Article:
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Why EAP is not the answer to domestic violence in the workplace

Sara’s partner had assaulted her badly a handful of times and had an unpredictable temper. He was unemployed and living off her income. If she ever hinted at wanting to break up with him, he would become angry and threatening. He insisted on driving her to work every day and frequently taking her out to lunch, but would often make her late for work or late back from lunch. 

When Sara’s boss sat her down to talk about her chronic lateness, Sara broke down and told her what had been going on with her boyfriend. Her boss was sympathetic and suggested she see an EAP counsellor. Sara agreed to go to EAP to make her boss happy, but never followed up to see an EAP counsellor because, in her words, “I was not the one with the problem, he was. I just didn’t know how to get out of the relationship safely and EAP wasn’t going to help with that.”

EAP can be very effective at helping employees resolve personal problems that may be adversely affecting their work performance. But counselling is only useful if the person being counselled has some control over the problem, and this is simply not the case with a victim of domestic violence, as it is only the perpetrator who can choose whether or not to use violence and controlling behaviours. 

EAP counselling can be useful for victims of domestic violence. It can, for example, help them understand that their partner is abusing them, that the abuse is not okay and that they are not to blame. However, to achieve these ends, counsellors must understand and recognise the dynamics of abuse, which is sadly not the case for many counsellors, as there are still no required domestic violence competencies in counselling degree programmes. 

Shine has heard countless stories of domestic abuse victims whose counsellors never named the behaviours being experienced as abuse and never told the victim that it wasn’t okay and wasn’t their fault. Instead, counsellors asked about feelings, or what the person might be able to do to build trust and reduce conflict in their relationship – an entirely inappropriate way to support a victim of domestic violence.

Even when an employee experiencing domestic violence is fortunate to get an EAP counsellor with a specialist understanding of the issue, they are rarely going to get what they really need at that point– help to be safe and support to deal with the practical difficulties of their situation and maintain their employment. 

That is why DVFREE recommends that employers focus on three ways to help their staff experiencing domestic violence:
1. Protect the employee from abuse while they are at work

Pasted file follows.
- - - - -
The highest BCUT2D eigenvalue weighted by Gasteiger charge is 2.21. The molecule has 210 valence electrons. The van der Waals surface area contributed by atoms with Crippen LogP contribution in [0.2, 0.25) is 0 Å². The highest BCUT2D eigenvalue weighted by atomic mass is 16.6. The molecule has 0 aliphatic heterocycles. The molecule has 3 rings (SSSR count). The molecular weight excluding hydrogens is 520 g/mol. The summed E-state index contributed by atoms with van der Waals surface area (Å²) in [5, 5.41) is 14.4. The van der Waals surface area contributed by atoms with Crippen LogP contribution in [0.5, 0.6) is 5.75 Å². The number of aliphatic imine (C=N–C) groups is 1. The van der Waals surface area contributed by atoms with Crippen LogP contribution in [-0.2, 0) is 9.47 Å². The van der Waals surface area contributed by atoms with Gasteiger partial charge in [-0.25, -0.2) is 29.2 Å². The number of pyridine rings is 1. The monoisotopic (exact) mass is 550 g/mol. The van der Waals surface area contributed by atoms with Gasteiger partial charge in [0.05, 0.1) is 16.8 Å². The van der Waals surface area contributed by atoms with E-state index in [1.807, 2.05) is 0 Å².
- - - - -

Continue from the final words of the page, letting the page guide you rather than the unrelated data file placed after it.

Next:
2. Provide practical support to during a time of crisis, e.g. paid leave for court dates, lawyer visits, etc.
3. Help to link the employee with Shine, the local women’s refuge or another specialist domestic violence service provider that can help the employee with safety planning outside of the workplace. This may include going into refuge, advocating with other local agencies such as police and Oranga Tamariki, supporting them through a court process and so on.

EAP can complement this support by providing a safe place for an employee to talk about what’s going on in their personal life when they are ready to do that, whether that’s specifically about the abuse they’ve suffered or a totally unrelated issue.

Our DVFREE Guidelines for Policy and Procedures make the following recommendations for employers in regard to EAP:  

Wherever staff can find information about accessing EAP directly, there must also be information for staff experiencing domestic violence that includes:
Shine’s Helpline and website (and/or contact details for other specialist services), and an explanation that Shine (or other specialist service) is likely to be better placed than EAP to address safety concerns and coordinate with police and other key agencies
The internal help-seeking pathway, i.e. how to contact a First Responder, in order to access support as in the organisation’s domestic violence policy

We also recommend that employers discuss this approach and negotiate an agreement with their EAP provider, so that if an EAP counsellor assesses that an employee is experiencing domestic violence, the counsellor will:
offer them information about the Shine Helpline, or similar service, and
alert them to the organisation’s policy and internal help-seeking pathway so that they can also be supported by their employer to become safe.

Employers may also want to negotiate with their EAP provider for all EAP counsellors to:
Routinely screen for domestic violence and refer individuals who disclose current abuse to Shine or similar service
Be required, or encouraged, to attend training on domestic violence screening and intervention


You can order the full set of DVFREE Guidelines on Policy and Procedures through Shine’s webshop.